Brian Chau, art director, and Shaoli Yusaf, copywriter, won a finalist award in the Positive World Impact category for their digital Google Nest campaign “ARI, Defending the Rights of Immigrants” (video). Chau and Yusaf note that the growing prevalence of ICE raids and the spread of violence towards immigrant communities inspired them to create the concept of the ARI app. ARI would be a home assistant that works with Google Nest’s security system to notify homeowners of approaching ICE agents. In the app, immigrants can review their rights and speak to agents through ARI without opening their door. After an encounter with ICE, home occupants can confirm their safety in the app as well.
Derek Rosen, copywriter, won a finalist award in the Audio/Radio category for his “Noticeable Benefits” (Radio campaign) for Michelin. He found that people often don’t want to pay the extra money for Michelin tires, thinking they only have minor improvements over other tires. He decided to incorporate the brand’s benefits into something people experience in everyday life: music. Using three different songs with lyrics about stopping, Rosen lengthened the verse to show that with other tires, your car might take longer to stop when compared to Michelin tires. He says creating a campaign that worked without visuals was an enriching challenge.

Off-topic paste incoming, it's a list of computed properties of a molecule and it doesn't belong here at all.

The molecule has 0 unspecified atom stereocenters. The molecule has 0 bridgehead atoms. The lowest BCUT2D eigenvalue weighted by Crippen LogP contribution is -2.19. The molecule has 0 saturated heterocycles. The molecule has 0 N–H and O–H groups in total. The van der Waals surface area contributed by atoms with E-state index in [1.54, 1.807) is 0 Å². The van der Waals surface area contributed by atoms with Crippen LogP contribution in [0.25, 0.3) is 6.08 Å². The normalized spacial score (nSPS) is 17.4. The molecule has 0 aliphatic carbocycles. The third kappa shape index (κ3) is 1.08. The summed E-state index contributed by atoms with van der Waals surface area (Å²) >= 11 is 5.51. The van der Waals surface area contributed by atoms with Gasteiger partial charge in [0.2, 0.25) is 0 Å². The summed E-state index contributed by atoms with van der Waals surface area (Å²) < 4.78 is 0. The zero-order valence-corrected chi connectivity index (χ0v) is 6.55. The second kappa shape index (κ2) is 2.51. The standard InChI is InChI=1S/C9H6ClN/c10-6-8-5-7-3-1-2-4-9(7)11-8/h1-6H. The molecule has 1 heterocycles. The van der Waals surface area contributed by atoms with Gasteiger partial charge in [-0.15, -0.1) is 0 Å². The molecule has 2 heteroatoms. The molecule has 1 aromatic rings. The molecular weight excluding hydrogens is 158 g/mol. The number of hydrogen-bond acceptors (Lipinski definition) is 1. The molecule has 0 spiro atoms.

“Crafting an idea using only words and sounds is extremely challenging and requires a high level of creativity,” Rosen says. “However, that also means that creating an effective radio ad is that much more rewarding and impressive. I find that radio is one of the most relatable forms of advertising because it forces you to utilize sounds that all audiences can recognize and relate to.”